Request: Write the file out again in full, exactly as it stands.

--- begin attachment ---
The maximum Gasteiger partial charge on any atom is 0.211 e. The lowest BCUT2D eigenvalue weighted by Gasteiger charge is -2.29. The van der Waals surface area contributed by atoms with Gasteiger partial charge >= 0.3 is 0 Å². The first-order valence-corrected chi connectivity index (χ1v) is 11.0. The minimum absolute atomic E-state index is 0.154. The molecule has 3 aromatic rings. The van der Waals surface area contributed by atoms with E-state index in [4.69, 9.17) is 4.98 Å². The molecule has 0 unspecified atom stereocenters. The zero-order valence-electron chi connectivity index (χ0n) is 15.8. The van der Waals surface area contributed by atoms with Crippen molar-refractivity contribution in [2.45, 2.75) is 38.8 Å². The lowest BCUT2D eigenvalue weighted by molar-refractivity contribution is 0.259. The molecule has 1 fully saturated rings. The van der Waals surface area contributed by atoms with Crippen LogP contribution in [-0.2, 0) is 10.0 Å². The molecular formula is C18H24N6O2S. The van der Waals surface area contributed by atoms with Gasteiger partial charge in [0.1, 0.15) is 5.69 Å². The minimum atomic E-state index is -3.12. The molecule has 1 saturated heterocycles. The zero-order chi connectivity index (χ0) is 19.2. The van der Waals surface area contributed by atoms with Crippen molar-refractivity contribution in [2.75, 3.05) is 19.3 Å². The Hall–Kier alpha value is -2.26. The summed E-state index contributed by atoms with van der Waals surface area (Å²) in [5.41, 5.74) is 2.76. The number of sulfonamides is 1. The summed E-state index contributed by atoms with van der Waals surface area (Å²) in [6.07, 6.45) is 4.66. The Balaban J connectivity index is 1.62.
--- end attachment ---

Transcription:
The maximum Gasteiger partial charge on any atom is 0.211 e. The lowest BCUT2D eigenvalue weighted by Gasteiger charge is -2.29. The van der Waals surface area contributed by atoms with Gasteiger partial charge >= 0.3 is 0 Å². The first-order valence-corrected chi connectivity index (χ1v) is 11.0. The minimum absolute atomic E-state index is 0.154. The molecule has 3 aromatic rings. The van der Waals surface area contributed by atoms with E-state index in [4.69, 9.17) is 4.98 Å². The molecule has 0 unspecified atom stereocenters. The zero-order valence-electron chi connectivity index (χ0n) is 15.8. The van der Waals surface area contributed by atoms with Crippen molar-refractivity contribution in [2.45, 2.75) is 38.8 Å². The lowest BCUT2D eigenvalue weighted by molar-refractivity contribution is 0.259. The molecule has 1 fully saturated rings. The van der Waals surface area contributed by atoms with Crippen LogP contribution in [-0.2, 0) is 10.0 Å². The molecular formula is C18H24N6O2S. The van der Waals surface area contributed by atoms with Gasteiger partial charge in [0.1, 0.15) is 5.69 Å². The minimum atomic E-state index is -3.12. The molecule has 1 saturated heterocycles. The zero-order chi connectivity index (χ0) is 19.2. The van der Waals surface area contributed by atoms with Crippen molar-refractivity contribution in [2.75, 3.05) is 19.3 Å². The Hall–Kier alpha value is -2.26. The summed E-state index contributed by atoms with van der Waals surface area (Å²) in [5.41, 5.74) is 2.76. The number of sulfonamides is 1. The summed E-state index contributed by atoms with van der Waals surface area (Å²) in [6.07, 6.45) is 4.66. The Balaban J connectivity index is 1.62.